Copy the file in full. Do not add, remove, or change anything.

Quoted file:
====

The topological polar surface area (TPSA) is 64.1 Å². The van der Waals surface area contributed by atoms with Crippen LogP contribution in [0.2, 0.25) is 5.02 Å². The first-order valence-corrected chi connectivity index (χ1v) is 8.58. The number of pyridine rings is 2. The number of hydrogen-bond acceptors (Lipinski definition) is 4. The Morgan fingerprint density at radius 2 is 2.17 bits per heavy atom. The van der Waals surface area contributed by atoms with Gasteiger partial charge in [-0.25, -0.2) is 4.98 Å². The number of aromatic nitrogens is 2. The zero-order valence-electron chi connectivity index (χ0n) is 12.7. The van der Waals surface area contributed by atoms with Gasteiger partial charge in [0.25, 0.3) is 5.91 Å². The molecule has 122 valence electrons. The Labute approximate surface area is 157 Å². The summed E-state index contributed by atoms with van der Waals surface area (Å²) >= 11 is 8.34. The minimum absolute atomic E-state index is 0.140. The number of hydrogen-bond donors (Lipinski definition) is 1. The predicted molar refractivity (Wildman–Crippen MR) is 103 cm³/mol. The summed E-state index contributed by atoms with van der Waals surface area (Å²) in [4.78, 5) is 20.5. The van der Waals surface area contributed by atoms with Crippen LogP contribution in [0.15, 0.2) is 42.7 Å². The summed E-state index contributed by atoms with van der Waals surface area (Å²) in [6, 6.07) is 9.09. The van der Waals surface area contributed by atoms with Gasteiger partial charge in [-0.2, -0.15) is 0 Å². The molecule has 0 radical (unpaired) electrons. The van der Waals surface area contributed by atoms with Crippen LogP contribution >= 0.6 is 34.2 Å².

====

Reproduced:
The topological polar surface area (TPSA) is 64.1 Å². The van der Waals surface area contributed by atoms with Crippen LogP contribution in [0.2, 0.25) is 5.02 Å². The first-order valence-corrected chi connectivity index (χ1v) is 8.58. The number of pyridine rings is 2. The number of hydrogen-bond acceptors (Lipinski definition) is 4. The Morgan fingerprint density at radius 2 is 2.17 bits per heavy atom. The van der Waals surface area contributed by atoms with Gasteiger partial charge in [-0.25, -0.2) is 4.98 Å². The number of aromatic nitrogens is 2. The zero-order valence-electron chi connectivity index (χ0n) is 12.7. The van der Waals surface area contributed by atoms with Gasteiger partial charge in [0.25, 0.3) is 5.91 Å². The molecule has 122 valence electrons. The Labute approximate surface area is 157 Å². The summed E-state index contributed by atoms with van der Waals surface area (Å²) >= 11 is 8.34. The minimum absolute atomic E-state index is 0.140. The number of hydrogen-bond donors (Lipinski definition) is 1. The predicted molar refractivity (Wildman–Crippen MR) is 103 cm³/mol. The summed E-state index contributed by atoms with van der Waals surface area (Å²) in [4.78, 5) is 20.5. The van der Waals surface area contributed by atoms with Crippen LogP contribution in [0.15, 0.2) is 42.7 Å². The summed E-state index contributed by atoms with van der Waals surface area (Å²) in [6, 6.07) is 9.09. The van der Waals surface area contributed by atoms with Gasteiger partial charge in [-0.2, -0.15) is 0 Å². The molecule has 0 radical (unpaired) electrons. The van der Waals surface area contributed by atoms with Crippen LogP contribution >= 0.6 is 34.2 Å².